As someone who’s been travelling for a number of years with a visual impairment, I’m familiar with the assistance and support that I need to put in place to assist me to travel. Whether I’m travelling with a sighted companion or travelling on my own, I know the help I require and how to ensure I arrange for it ahead of time. For me, this includes assistance at the airport, transport to and from the airport, and ensuring that my needs – and those of my guide dog, if Fiji is with me – can be accommodated at the place I’m staying.
But what about a person with a disability who hasn’t travelled before? How do they become aware of the assistance that they can tap into?
I had the opportunity to interview a gentleman named Saul Molobi on my accessible travel podcast, A Different Way of Travelling. Saul shared the story of his first overseas trip since becoming mobility impaired three years ago. I listened as he described accommodations at the airport and the hotel that should have been there, and weren’t. And the impact the lack of those services had on his journey. And I found myself thinking, “That’s not how it’s meant to happen!”
I guess, for those of us who have travelled regularly with a disability, it’s almost automatic that we spend time researching what facilities and services are available to assist us when we travel Yes, it takes time. Yes, it’s sometimes frustrating when we don’t find it easy to identify whether or not a service provider can accommodate our needs. And yes, sometimes we put everything in place and yet it’s not there when we arrive. But at least we know what we need to look for and request. Because we’ve learned by experience – most often from what’s gone wrong before.
I’d like to think my podcast can be a resource to help people to overcome some of the challenges of travelling with a disability, so they don’t need to face so many barriers to a positive travel experience. I’ve never thought of it before, but the information shared by the people I interview can be of immense value to other travellers who may not have travelled as much as some of us have. At least, I hope so.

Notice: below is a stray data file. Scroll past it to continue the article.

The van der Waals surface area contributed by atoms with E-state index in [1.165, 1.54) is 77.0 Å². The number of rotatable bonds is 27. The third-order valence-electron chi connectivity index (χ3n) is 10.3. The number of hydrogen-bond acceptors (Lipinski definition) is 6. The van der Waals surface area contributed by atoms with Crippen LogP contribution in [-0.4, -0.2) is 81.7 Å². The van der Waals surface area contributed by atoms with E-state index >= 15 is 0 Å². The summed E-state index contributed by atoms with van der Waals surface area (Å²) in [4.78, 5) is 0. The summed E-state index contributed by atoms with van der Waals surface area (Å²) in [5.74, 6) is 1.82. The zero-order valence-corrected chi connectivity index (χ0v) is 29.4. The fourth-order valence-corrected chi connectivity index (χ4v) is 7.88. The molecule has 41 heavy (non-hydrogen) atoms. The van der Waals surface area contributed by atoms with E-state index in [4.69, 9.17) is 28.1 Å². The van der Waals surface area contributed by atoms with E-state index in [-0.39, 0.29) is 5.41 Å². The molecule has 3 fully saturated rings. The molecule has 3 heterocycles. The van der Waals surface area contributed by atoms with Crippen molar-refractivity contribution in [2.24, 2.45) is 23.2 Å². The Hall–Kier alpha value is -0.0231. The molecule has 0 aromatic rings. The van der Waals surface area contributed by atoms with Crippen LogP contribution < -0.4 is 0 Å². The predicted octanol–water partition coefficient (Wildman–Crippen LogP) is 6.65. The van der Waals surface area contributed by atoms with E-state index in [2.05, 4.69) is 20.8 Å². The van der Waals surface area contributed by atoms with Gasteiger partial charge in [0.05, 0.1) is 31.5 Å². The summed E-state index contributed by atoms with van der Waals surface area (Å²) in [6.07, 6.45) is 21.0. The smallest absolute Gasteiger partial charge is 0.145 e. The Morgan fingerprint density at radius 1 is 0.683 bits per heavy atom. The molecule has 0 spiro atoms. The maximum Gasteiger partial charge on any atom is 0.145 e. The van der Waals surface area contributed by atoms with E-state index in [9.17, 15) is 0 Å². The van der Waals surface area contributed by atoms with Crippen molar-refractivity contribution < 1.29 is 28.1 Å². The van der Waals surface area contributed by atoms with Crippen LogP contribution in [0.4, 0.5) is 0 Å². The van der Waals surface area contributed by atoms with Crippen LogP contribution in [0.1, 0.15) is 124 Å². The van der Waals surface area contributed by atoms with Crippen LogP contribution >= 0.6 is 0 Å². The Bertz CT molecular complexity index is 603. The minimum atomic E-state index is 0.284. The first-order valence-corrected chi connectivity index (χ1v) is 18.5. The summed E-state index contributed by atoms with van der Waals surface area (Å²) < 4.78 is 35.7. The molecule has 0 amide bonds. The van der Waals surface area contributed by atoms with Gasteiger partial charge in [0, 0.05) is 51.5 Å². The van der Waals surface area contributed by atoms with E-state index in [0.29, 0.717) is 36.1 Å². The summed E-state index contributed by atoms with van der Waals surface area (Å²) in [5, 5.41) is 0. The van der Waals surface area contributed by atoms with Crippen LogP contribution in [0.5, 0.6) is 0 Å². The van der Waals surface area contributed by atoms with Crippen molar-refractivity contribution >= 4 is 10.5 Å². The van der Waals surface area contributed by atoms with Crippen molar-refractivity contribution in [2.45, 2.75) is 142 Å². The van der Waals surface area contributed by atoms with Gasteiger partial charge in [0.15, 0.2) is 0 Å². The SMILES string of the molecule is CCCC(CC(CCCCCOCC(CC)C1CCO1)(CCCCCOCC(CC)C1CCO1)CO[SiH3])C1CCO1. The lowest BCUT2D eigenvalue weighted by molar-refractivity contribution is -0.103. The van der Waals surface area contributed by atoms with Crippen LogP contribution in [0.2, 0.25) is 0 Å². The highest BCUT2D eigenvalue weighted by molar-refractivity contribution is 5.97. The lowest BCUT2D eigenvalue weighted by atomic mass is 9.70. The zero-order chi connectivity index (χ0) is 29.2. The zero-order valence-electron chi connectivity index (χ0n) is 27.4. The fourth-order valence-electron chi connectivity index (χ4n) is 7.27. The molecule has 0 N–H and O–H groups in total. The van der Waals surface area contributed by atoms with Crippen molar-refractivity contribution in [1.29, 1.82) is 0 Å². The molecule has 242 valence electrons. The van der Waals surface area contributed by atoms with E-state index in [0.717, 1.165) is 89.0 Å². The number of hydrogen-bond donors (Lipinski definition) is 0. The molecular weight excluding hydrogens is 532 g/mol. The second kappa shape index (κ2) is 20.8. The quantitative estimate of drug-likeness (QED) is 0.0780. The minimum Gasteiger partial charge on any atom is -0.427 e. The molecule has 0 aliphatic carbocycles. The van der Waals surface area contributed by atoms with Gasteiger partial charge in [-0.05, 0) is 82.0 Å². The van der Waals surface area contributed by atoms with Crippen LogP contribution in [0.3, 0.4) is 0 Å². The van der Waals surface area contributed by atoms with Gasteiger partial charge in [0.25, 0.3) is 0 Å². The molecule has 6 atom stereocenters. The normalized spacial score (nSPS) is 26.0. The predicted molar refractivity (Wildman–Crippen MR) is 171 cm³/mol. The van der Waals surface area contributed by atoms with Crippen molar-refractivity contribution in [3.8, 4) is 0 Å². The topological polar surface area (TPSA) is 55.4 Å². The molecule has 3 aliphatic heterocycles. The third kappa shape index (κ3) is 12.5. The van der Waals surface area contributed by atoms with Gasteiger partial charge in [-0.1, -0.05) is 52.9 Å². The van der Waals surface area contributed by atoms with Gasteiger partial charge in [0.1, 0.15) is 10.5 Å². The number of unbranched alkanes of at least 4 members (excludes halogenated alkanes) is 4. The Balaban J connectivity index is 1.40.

Going back to the interview with Saul. You may be thinking that it landed up being a sad, depressing interview. On the contrary, I think it’s one of the most inspiring stories I’ve shared so far – Saul kept reinforcing how liberating it was for him to know he could overcome the barriers he faced, and how satisfying it was for him to be able to successfully travel on his own for the first time. Sure, he struggled with certain aspects of the trip, but he said he knows what he needs to do differently when he travels next time.
Even if you have no interest in accessible travel, I think you should listen to Saul’s story – it’s a story of courage, tenacity and triumph over adversity. And it was an honour for me to be able to share the story on the podcast.
You can find Saul’s story here: http://iono.fm/e/797930
For years I’ve believed that people with a disability have strong problem-solving skills. This was proven yet again when I was visiting India recently.
One of the maintenance staff on our floor of the hotel was hearing impaired and non-verbal. Which wasn’t a challenge until he arrived to service our room and I was on my own. In case you haven’t realized where the challenge lay, he could only communicate in writing or using gestures. Which I couldn’t see. In turn, I could only communicate with gestures, since my usual default – the spoken word – wasn’t going to be of help.
I suppose it must have looked funny to an observer, but our initial interaction was intensely frustrating to us both, standing in the doorway trying to figure out how we could communicate what we needed to say. Eventually, in sheer frustration, he turned and left, returning ten minutes later with his supervisor.
Over the next 24 hours I tried to figure out a better way for us to communicate. And, when he knocked on the door the next day, I was ready. I smiled and waved him inside.
But it looked like I wasn’t the only one who’d been giving the matter some thought. He entered the room, tapped his fingers on the bathroom door, the bed and the counter where the tea and coffee were, and then tapped his equipment trolley.
I nodded and smiled, indicating his communication had been received loud and clear. Then I picked up my white mobility cane and my room keycard, and left him to do his job. And returned 30 minutes later to a spotless room.
As a person who is visually impaired, I tend to rely on the spoken word to express my needs. As a professional speaker that’s my trade. This experience taught me the importance of including different types of communications in my presentations so my message can reach more people in my audience.